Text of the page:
"A Jane Austen Education: How Six Novels Taught Me About Love, Friendship, and the Things That Really Matter" by William Deresiewicz
In another writer's hands, the revealed details might add up to something — a character we understand, a person we care about. In fact, in Jane Austen's hands, they probably would. But Deresiewicz, as clever a reader as he may be, is not much of a memoirist. He doesn't sketch out a clear self-portrait on the page — and with this center missing, the lessons he's learning come across as unfelt and academically constructed.
"Among the Truthers" by Jonathan Kay
Still, Kay ends on an admirable note. As his research progressed, he came to realize that his initial assumption that a distinct class of pathological crazies could be identified was mistaken. “This realization,” he writes, “has taught me to be careful about my own ideological commitments. . . . It has made me more self-aware when I bend the rules of logic in the service of ideology or partisanship.” In a book that often suggests the grown-ups are not all right, it’s a refreshingly mature confession.
"The Long Goodbye" by Meghan O’Rourke
O’Rourke’s book doesn’t tell me what to do with my grief, or provide overly generalized statements on what it means to mourn—and in that sense it might be one of the least judgmental memoirs I have ever read. Instead of judging, O’Rourke presents the intimate details of the loss of her mother, and by diving all the way down to the bottom of her sorrow, O’Rourke steeps the reader in her experience. Because every line she writes is so truthful, so unblinkingly direct, every sentence knocks the reader right back into her own aching memories.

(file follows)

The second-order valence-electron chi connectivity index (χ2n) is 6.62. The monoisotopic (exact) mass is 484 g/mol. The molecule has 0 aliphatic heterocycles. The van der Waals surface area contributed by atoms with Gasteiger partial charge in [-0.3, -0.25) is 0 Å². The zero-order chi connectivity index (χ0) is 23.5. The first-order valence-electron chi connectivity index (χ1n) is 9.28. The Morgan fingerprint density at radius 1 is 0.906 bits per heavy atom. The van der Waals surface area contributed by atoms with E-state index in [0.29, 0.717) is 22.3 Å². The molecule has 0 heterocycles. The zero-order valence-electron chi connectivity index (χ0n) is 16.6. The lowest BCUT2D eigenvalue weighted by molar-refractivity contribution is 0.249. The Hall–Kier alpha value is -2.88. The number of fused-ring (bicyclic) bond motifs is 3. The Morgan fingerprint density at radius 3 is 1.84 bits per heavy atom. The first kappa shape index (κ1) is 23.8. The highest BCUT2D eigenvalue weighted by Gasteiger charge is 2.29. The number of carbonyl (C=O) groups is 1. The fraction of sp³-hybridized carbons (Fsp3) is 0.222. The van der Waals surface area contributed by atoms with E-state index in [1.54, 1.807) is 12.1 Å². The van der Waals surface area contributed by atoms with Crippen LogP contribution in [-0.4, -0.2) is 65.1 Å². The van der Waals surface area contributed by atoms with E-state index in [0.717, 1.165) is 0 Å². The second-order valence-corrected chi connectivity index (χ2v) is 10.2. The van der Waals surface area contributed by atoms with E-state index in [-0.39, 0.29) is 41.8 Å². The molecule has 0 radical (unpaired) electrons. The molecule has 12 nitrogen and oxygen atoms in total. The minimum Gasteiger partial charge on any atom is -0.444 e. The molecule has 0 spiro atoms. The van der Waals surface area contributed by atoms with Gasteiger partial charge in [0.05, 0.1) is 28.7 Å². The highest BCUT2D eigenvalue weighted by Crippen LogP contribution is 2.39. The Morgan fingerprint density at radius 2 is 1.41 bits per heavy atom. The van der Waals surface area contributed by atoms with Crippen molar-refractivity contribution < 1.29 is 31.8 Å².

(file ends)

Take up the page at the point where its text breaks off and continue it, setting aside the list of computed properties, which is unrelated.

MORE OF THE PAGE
"The Color of Night" by Madison Smartt Bell
With “The Color of Night,” Madison Smartt Bell delivers a superheated noir potboiler of unrelenting savagery that assumes proportions that are either cosmic or comic, depending on your taste for such things. The novel may make you cheer or vomit, but I guarantee you won’t read anything else like it this year.
"Sex, Bombs and Burgers" by Peter Nowak
This is a breezy, accessible book. I would have preferred something a little more pretentious, with some continental intellectual flashiness thrown in (I'd also have liked an index; the absence of one is almost insulting). But then that is just me; and the connections Nowak makes may well form the basis for the kind of thing I'm hankering after. And his conclusions are indeed thought-provoking. You can think of it, if you wish, as a modern version of Mandeville's The Fable of the Bees, which proposed that society's vices are actually good for overall economic health.
"The Psychopath Test" by Jon Ronson
Ronson has an eye for the absurd, but he also has a heart. He decides, toward the book's end, that he'll attend a hearing about Tony's case. All of his research shows that as much as he — and society — want to use checklists to determine who's bonkers, sanity usually rests in the hands of the definers.